From Science Node: “Solar energy benefits education and research in Africa”

Science Node bloc
Science Node

28 June, 2017
Megan Ray Nichols

No image caption or credit.

Research and education networks are under threat in Africa due to frequent power outages. Solar-powered batteries may hold the key to network resilience and scientific autonomy.

It’s hard to imagine that in our technologically advanced society that there are people without electricity, but this is exactly what happens in many parts of Africa.

With many remote regions and an unstable electrical grid, the science and education made possible by national research and education networks (NRENs) are often in jeopardy. Solar-powered batteries might just be the solution.

Electricity, education, and research in Africa

It is estimated that millions of families in Africa are without power, and the policies the government must enact to make electricity more available are slow in coming. Finding a viable and economical way to connect everyone to the grid has been a challenge.

Wow!! Power to the people. Microgrids, like the one featured in this Tesla video, combine solar panels and rechargeable batteries to liberate remote regions from the tyranny of power outages. Courtesy Tesla.

Electrical service disruption directly affects network operating centers (NOCs), network point-of presences (PoPs), research institutions, and students throughout the continent.

“Information and communication technology (ICT) services define our daily lives,” notes Stein Mkandawire, chief technical officer for the Zambia Research and Education Network.

“Funding standby generators for daily running of NOCs, PoPs and institutions is required, and that results in high service provision costs.”

Even in less remote locales with an electrical infrastructure in place, blackouts occur frequently. The net result is an extreme hindrance for the scientific and educational projects underway in Africa.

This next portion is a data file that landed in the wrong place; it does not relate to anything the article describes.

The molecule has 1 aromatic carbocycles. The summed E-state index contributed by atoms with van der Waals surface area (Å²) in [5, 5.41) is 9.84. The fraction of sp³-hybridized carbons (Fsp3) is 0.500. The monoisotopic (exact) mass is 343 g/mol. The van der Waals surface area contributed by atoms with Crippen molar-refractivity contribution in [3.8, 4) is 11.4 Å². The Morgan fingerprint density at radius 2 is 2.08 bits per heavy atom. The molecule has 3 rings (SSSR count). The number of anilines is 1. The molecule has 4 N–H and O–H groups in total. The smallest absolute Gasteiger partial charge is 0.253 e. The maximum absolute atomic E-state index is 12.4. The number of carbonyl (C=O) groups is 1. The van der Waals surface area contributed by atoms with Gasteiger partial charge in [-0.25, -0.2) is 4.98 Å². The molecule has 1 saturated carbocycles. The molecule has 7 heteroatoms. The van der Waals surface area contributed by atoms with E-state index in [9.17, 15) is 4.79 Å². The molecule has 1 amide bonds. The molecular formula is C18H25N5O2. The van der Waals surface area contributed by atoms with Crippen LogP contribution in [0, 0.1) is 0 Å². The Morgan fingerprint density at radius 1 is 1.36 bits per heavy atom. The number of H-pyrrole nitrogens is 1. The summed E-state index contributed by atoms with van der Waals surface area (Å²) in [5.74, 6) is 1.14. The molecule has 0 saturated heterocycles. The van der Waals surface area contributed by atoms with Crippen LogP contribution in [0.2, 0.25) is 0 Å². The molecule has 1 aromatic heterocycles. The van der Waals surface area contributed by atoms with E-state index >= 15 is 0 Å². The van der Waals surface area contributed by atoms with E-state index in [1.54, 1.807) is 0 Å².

“Power outages often worsen the challenges faced when establishing NRENs in Africa because periods where power mains fail in excess of two days are still common,” says Isaac Kasana, CEO of the Research and Education Network for Uganda (RENU).

Here comes the sun. Electrical infrastructure is often taxed by the rugged expanses of Africa, handicapping scientific communications. Solar power is lighting the way to a solution. Courtesy McKinsey and Co.

“Failure is so repetitive that the mains-charged battery systems are unable to sustain sufficient levels of operating autonomy to prevent site power shutdowns from occurring.”

Power outages not only affect a specific site or campus but also the connectivity of other linked campuses. For instance, RENU’s network follows a sub-ring topology with typically eight or nine daisy-chained campus networks.

Multiply that by the number of researchers, teachers, students, and communities depending on ICT services, and the fragility of the enterprise becomes apparent.

In the face of these challenges, NREN engineers are looking to solar power as a way to sustain electricity during frequent blackouts.

Harnessing solar power

Solar power. No image credit

Being able to tap into solar energy for electrical power works best when there is a way to store that energy. In the past, batteries haven’t always worked as well as they should.

But with advances in technology, solar-powered rechargeable batteries now make renewable energy systems reliable and viable.

“Many African countries have plenty of sunshine which can be used as alternative source of energy, so solar energy is a means to sustain the NRENs in times of blackouts,” says Mkandawire.

The doctor is in. Remote researchers (and their data) cut off by intermmitent power supplies may find respite with implementation of solar-powered rechargeable batteries. Courtesy Johns Hopkins School of Public Health.

Since most days have sufficient periods of intense sunshine, this would ensure near-continuous solar charging. When tied into a hybrid-charged power system, batteries can greatly enhance NREN resilience.

“For up-country campuses and rural-located research stations (such as the NIH station at Rakai), solar-charged batteries may provide the most cost-efficient means of powering connectivity and other ICT equipment, says Kasana. “This will increase an NREN’s national coverage by enabling the connection of remote research stations and enhancing access for researchers who have to be based at such remote sites.”

By supplying countries with a reliable source of power from solar, African NRENs can send a steady stream of services to institutions, research bases, and communities. This in turn, gives better access to learning materials.

The benefits of solar power

There are many affordable options for families in Africa to bring electricity through solar power into their homes. Using apps on their phones and equipment they can buy at the store, they can power their homes for less than $60 per year. Several places have already started using solar power — it provides electricity to areas that desperately need it, creates jobs, and furthers research and education.

An education is one of life’s most precious acquisitions. But without the resources needed to teach and learn, knowledge-creation stalls.

Solar power is brightening the future of science and research in Africa.

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